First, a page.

How to spend less with Amazon

sephora shopping goals

This post is for you if, like me, you’re trying to spend less at Amazon.


That’s how much money I spent on last year. Plus $66 on for a really cool popcorn bowl that lets you pop corn in the microwave in two minutes, and $100 for some Sephora cosmetics.

It’s scary how it adds up. And it’s frankly terrifying what I spent it on – £250 on multiple pairs of Converse, and £1500 on electronics of various sorts –  a new camera body, a tablet for my Mum, a new mobile phone, another new mobile phone to replace the first mobile when I left it on a plane, £70 for a spare mobile when I realised I needed a second handset that wasn’t linked to work…

Some of it was fairly random. Automated cat feeder – £37.90 (surely it must be cheaper to train cats to open tins). Then there was a new guitar and guitar stand, a life jacket, a mug shaped like the Tardis and – why not?  – a box of grits. As you do. Amazon was my go-to store for all sorts of things.

Somewhere before Christmas, though, I started to wonder if it wasn’t time to wean myself off Amazon.

I was always slightly uncomfortable with the derisory amount of tax that Amazon gets away with paying in the UK.  Then I started reading articles about the way Amazon runs its fulfilment centres, the lack of employment rights and benefits – or even contracts. I chatted with friends who run independent businesses and they told me about the pressures of trying to compete with Amazon – and the equally tough pressures of selling product through the site.

And so this made me wonder about spending less on Amazon.


First, by the time Flea grows up, Amazon could be pretty much selling everything we need. That means more fulfilment centres, and fewer real world shops and websites that employ people and pay benefits, and tax, and all that good stuff. A healthy, diverse retail economy is important.

It’s not about saying NEVER shop at Amazon. It’s about saying let’s shop at Amazon when there isn’t a local, physical, independent or socially conscious alternative.

It’s not something me or my friends have really talked about a lot. Some friends haven’t read the newspaper articles or seen the TV programmes. Some of them said that Amazon tends to be cheaper than other retailers, and so they have to go to Amazon, on that basis.

I’m never one to let everyone disagreeing with me stop me from doing something, so I decided that, wherever possible, in 2014 I would mix it up. To try more often to locally, or buy online from an independent retailer, or a retailer that I know contributes to the broader economy.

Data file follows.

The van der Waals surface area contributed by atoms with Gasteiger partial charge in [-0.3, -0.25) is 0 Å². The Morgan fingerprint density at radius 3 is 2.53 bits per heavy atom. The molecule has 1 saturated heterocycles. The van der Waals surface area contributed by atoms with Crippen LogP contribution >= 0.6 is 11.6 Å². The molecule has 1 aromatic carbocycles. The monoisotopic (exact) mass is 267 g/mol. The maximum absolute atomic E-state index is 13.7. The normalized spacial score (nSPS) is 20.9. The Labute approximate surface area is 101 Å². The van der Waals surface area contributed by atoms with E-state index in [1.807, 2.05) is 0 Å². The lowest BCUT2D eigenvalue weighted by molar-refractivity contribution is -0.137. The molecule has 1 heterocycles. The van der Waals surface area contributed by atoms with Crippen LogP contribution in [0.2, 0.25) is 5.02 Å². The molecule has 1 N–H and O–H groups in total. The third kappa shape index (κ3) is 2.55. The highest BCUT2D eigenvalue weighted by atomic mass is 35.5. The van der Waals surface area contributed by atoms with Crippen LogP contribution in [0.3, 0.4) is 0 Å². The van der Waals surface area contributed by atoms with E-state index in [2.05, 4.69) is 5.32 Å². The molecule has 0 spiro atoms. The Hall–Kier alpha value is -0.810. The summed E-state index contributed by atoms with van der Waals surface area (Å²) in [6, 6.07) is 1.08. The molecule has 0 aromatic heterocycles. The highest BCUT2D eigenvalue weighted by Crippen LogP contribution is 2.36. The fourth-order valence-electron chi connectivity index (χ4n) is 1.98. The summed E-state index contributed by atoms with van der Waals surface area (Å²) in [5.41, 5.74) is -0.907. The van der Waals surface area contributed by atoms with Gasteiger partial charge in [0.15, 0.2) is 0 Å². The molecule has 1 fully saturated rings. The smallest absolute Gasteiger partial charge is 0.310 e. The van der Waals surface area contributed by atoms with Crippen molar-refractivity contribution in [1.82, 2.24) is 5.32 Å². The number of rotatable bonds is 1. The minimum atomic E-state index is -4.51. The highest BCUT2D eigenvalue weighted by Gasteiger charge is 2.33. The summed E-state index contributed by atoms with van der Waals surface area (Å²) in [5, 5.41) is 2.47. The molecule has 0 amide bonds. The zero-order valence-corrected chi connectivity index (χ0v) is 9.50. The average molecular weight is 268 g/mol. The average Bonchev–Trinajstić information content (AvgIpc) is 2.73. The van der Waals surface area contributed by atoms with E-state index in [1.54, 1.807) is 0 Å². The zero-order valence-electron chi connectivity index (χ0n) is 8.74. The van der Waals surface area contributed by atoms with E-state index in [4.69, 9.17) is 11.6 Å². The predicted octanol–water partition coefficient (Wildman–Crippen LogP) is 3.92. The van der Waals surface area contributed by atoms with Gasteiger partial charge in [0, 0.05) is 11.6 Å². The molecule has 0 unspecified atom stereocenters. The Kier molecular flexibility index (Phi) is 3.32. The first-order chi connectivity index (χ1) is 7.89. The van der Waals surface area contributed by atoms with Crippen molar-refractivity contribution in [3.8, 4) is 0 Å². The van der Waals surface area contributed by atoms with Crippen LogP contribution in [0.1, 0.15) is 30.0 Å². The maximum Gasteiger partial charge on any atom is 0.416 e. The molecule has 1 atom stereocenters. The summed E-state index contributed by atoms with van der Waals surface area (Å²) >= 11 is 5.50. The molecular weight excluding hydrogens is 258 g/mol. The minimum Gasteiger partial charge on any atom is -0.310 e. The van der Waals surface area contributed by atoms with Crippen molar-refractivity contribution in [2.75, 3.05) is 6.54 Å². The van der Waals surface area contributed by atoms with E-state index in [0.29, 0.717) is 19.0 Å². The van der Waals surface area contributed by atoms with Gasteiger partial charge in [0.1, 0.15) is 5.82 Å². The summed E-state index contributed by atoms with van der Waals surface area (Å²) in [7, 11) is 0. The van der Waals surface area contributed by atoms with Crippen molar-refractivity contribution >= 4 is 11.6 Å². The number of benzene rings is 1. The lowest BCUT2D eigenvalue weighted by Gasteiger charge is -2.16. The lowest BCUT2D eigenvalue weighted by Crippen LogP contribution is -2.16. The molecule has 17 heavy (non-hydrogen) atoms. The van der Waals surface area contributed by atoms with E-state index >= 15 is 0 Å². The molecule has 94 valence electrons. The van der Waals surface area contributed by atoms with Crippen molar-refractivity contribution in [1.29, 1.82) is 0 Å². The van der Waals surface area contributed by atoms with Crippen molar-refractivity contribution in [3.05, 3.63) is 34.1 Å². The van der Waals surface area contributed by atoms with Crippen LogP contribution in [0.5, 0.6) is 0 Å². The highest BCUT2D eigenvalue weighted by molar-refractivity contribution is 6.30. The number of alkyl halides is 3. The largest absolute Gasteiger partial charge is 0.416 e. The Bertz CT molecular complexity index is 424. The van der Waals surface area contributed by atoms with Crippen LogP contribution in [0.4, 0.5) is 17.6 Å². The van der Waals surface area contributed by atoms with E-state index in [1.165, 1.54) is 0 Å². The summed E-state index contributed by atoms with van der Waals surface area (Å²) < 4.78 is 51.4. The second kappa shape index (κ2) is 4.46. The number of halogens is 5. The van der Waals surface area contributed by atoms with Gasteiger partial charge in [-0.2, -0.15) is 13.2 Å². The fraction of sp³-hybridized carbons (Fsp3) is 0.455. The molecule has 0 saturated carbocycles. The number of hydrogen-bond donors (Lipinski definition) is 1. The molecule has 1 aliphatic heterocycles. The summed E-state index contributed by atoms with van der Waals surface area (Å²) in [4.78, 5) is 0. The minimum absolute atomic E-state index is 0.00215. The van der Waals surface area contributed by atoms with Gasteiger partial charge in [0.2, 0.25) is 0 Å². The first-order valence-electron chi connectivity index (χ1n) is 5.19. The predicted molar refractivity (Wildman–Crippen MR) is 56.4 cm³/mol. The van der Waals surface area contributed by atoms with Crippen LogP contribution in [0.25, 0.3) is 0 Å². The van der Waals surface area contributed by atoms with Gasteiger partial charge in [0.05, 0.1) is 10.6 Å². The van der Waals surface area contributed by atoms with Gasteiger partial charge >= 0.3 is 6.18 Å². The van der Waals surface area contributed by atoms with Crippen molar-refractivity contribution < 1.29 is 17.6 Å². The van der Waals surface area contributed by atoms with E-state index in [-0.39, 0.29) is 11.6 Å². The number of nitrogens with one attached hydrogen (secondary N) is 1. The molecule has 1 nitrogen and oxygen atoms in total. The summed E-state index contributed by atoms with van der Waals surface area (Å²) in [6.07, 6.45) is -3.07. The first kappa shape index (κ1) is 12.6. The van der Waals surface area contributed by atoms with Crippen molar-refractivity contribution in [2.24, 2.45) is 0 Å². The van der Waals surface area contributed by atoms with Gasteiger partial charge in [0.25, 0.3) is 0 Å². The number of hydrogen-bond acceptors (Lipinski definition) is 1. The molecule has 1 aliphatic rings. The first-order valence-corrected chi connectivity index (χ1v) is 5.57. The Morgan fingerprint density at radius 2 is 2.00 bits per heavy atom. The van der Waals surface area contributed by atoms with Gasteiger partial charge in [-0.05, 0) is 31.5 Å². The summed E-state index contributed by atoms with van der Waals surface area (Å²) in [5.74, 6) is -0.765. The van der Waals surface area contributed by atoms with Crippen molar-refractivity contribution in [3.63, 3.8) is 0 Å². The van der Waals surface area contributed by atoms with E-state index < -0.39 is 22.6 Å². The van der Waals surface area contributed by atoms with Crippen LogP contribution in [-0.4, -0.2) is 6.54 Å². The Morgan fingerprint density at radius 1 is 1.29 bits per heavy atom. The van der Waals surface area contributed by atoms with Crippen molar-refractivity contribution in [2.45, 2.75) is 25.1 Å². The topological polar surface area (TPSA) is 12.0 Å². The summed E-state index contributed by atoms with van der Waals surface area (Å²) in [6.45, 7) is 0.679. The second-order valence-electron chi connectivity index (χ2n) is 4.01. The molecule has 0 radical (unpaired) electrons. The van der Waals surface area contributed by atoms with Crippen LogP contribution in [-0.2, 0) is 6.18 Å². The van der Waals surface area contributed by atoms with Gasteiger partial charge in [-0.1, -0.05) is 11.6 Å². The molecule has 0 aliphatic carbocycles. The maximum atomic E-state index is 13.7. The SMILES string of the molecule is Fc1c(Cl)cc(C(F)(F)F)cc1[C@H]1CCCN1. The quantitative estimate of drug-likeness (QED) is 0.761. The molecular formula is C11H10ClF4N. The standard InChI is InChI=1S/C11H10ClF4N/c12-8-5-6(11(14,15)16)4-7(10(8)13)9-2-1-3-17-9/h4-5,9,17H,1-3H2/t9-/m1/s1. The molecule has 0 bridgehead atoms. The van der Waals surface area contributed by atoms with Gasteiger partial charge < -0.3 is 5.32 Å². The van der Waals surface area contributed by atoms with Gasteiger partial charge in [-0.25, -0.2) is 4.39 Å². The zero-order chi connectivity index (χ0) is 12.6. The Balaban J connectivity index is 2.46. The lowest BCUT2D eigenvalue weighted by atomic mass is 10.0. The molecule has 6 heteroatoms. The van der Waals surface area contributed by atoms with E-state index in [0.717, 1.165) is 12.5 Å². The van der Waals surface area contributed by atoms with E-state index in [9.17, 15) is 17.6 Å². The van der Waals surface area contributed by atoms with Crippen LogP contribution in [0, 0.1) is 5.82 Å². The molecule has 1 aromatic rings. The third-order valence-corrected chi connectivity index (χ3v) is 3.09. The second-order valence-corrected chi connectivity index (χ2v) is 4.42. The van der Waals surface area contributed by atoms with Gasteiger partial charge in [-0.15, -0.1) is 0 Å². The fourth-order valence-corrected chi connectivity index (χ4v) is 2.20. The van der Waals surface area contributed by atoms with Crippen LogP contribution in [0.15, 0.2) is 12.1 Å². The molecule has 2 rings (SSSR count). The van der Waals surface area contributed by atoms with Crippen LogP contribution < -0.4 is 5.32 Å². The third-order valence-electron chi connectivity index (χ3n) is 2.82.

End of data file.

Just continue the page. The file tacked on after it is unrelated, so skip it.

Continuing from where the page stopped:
So what happened?

Well, it’s certainly not impossible. I’ve gone from virtual Amazon junkie to not spending much money there at all. I’m lucky to live in a town that has incredible local shopping. I can pretty much buy most of what we need and want within a 5 minute walk of my house. But sometimes I do need to buy online.

My first challenge – I dropped my camera and urgently needed a replacement lens – usually something I’d have picked up at Amazon. But I found the lens I wanted on Jessops’ website (although it was £8 more than the same item on Amazon). 

With a new lens I needed a new camera bag – again, something I’d typically buy at Amazon, but I bought from Camera King for £9 less than the same product on Amazon, and I got great delivery, including emails from Royal Mail when the bag was out for delivery.  I felt like this cancelled out the more expensive lens!

Next up – we’ve booked a trip to California this summer, and I wanted to get some detailed road maps and guides to the area – I found the exact maps and books I wanted on both Waterstones and WHSmith, but the price on WHSmith was £5 cheaper than Amazon. SCORE!

The biggest test, though, was buying a wall decoration. I found a decal of one of my favourite EVER quotes on – I’ve had an eye out for something just like this for several years, with a view to putting it on my bedroom wall. But is this the sort of thing better bought through Amazon?

I did some Googling to find the original retailer, and went to them direct. This guy wouldn’t ship to the UK, no matter how nicely I asked. What to do?

I asked a friend in the US to accept delivery of the decal then post it on to me. This added a week to the delivery process, but in the grand scheme of things, no big deal – and buying direct saved me $15, which covered the additional postage cost. Although buying direct meant I was tempted into buying a second decal for the new kitchen, when it’s finished, so…

So one month in, I’ve managed to spend just £20 on Amazon, sending a gift to my Mum. One of the things that’s sometimes hard to do on other websites is have items gift wrapped and sent direct to the recipient. 

It’s interesting to find that, overall, shopping off-Amazon hasn’t cost me more. Although the £79 I spent for Prime looks more expensive when I’m not using so many deliveries. 

What about you –  could you shop without Amazon? Do you?

Leave a Comment

Your email address will not be published. Required fields are marked *